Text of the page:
Prior to the March 2006 elections, half the Rada was elected 
on party lists and half in single-mandate districts.  The 
recent PACE resolution on Ukraine also highlighted the need 
for a move towards more connection between MPs and specific 
constituencies of voters.  End note.)  Stavniychuk also 
complained that constant court decisions (from lower courts) 
were precluding the CEC from doing its job. 
 
Validity of Decree Questioned 
----------------------------- 
 
4. (SBU) In the April 25 Court session, with most of the Rada 
and CabMin representatives absent, discussion focused on 
Judge Dzhun's question whether or not the decree should be 
considered valid based on how it had been promulgated--the 
Court can only consider a valid document, so the case would 
be thrown out if the document was not valid.  Rada rep 
Selivanov started off arguing that the decree was not 
promulgated properly since the Ministry of Justice had not 
registered Yushchenko's April 2 decree, and neither the 
Cabinet nor the Rada's papers had published it.  However, 
after a short break, Selivanov retracted his position and 
said the decree is valid, because presidential decrees are 
not published in those two publications.  CabMin rep 
Nimchenko agreed that the Presidential Journal (Presydentskiy 
Visnyk), which published the decree--can officially 
promulgate presidential decrees. 
 
KYIV 00000988  002.2 OF 002 
 
 
 
5. (C) Note: Judge Dzhun, identified as being affiliated with 
the Party of Regions, has taken a number of interesting 
positions in his questions and comments.  He had propo
sed to 
postpone the CEC testimony until April 25, despite clear 
efforts by coalition-appointed judges and reps to speed up 
the process.  Dzhun had earlier publicly supported a 
Yushchenko-quota judge's comments that the Rada's 
representatives to the Court were showing disrespect to the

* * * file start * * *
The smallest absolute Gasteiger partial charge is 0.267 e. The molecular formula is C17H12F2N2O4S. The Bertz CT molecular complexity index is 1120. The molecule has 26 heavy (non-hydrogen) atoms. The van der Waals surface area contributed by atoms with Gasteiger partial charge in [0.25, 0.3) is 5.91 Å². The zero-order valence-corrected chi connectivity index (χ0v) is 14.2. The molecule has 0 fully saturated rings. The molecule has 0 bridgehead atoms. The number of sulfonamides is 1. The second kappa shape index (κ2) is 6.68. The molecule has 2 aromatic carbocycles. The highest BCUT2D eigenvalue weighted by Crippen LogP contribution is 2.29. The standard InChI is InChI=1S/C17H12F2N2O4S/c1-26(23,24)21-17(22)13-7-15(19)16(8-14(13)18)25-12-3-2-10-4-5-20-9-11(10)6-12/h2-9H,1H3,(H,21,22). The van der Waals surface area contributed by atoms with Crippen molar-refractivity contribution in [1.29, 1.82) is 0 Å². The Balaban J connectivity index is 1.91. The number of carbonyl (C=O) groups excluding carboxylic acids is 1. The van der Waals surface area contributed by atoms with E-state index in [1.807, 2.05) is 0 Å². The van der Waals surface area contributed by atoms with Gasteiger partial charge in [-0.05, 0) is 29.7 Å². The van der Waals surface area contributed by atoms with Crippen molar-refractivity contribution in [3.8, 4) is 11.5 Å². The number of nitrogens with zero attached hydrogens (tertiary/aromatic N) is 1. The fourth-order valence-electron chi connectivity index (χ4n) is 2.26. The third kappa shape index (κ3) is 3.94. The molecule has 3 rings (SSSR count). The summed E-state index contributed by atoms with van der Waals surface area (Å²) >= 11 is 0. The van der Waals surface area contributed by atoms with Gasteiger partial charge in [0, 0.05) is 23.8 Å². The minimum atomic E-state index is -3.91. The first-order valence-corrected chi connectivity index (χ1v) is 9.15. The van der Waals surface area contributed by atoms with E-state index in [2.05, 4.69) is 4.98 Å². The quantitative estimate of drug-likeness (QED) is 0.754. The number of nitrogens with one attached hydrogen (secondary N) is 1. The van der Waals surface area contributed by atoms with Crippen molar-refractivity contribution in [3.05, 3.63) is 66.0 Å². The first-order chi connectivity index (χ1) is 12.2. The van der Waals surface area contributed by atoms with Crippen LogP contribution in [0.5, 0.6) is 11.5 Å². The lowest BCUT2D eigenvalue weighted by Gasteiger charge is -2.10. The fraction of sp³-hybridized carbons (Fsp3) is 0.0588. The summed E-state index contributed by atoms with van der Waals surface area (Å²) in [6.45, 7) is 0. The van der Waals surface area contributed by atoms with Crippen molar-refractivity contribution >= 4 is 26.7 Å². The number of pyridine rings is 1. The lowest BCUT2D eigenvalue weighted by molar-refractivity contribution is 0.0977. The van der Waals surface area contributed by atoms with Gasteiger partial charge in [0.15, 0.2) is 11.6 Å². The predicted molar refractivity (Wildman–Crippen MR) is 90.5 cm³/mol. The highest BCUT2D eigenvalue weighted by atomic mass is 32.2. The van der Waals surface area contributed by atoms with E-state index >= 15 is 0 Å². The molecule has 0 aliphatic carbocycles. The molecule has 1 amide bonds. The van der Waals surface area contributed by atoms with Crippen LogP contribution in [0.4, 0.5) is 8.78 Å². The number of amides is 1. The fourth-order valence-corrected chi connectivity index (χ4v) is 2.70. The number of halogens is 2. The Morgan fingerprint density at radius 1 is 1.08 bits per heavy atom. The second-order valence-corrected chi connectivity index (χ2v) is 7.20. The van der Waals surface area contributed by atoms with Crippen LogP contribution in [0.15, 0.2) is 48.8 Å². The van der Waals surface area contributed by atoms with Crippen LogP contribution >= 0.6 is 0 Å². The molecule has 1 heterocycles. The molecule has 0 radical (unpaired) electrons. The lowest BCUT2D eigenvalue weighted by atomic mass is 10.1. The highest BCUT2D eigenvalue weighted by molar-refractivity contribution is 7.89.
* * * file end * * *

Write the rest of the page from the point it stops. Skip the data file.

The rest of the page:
Court by refusing to answer questions.  End Note. 
 
6. (SBU) Nimchenko continued to refuse to answer questions 
from the judges who held the April 10 press conference 
alleging pressure on the Court.  Judge Lylak was offended and 
proposed to go into closed session to discuss the disrespect. 
 Some of the judges who voted against Lylak's proposal 
claimed presenters were not obligated to answer all 
questions.  Judge Pshenychniy (Kuchma appointee) said that 
the Court had 10 professional judges and had not needed to 
have the open hearings they had been conducting--the Court 
could have reached the same conclusions based on a review of 
written positions.  His comment appeared to imply that a 
majority of judges had already concluded that Yushchenko's 
decree was not constitutional.  He also reminded the Court 
that it had until May 5 to make a decision. 
 
New Roundtable: Coalition and Opposition Meet 
--------------------------------------------- 
 
7. (SBU) In the aftermath of a series of meetings between 
Yushchenko and Yanukovych, a much wider range of 
representatives of the coalition and opposition sat down 
together early on April 25 for the first time since the 
crisis began to work on a political compromise.  Participants 
in the closed-door meeting included: OU leader Kyrylenko; 
BYuT deputy leader Turchynov; former Rada Speaker Plyushch; 
former Finance Minister Pynzenyk (BYuT); Communist leader 
Symonenko; deputy Rada Speaker and Communist deputy leader 
Martynyuk; Regions faction leader Bohtyreva; DPM/Finance 
Minister Azarov; Cabinet Minister Tolstukhov; and Socialist 
MP Matvienkov.  Details were not forthcoming, although one 
unnamed participant told the press they were discussing the 
possibility of early Rada elections.  After the initial 
session ended, Bohtyreva told the press that the group would 
reconvene late in the afternoon of April 25, noting that 
talks could continue for some time.  She also declined to 
comment on rumors that she might replace Moroz as Speaker; 
she promised an answer on April 26. (Note: Speaker Moroz is 
on a two-day trip to Lithuania). 
 
8. (U) Visit Embassy Kyiv's classified website: 
www.state.sgov.gov/p/eur/kiev. 
Taylor

Wikileaks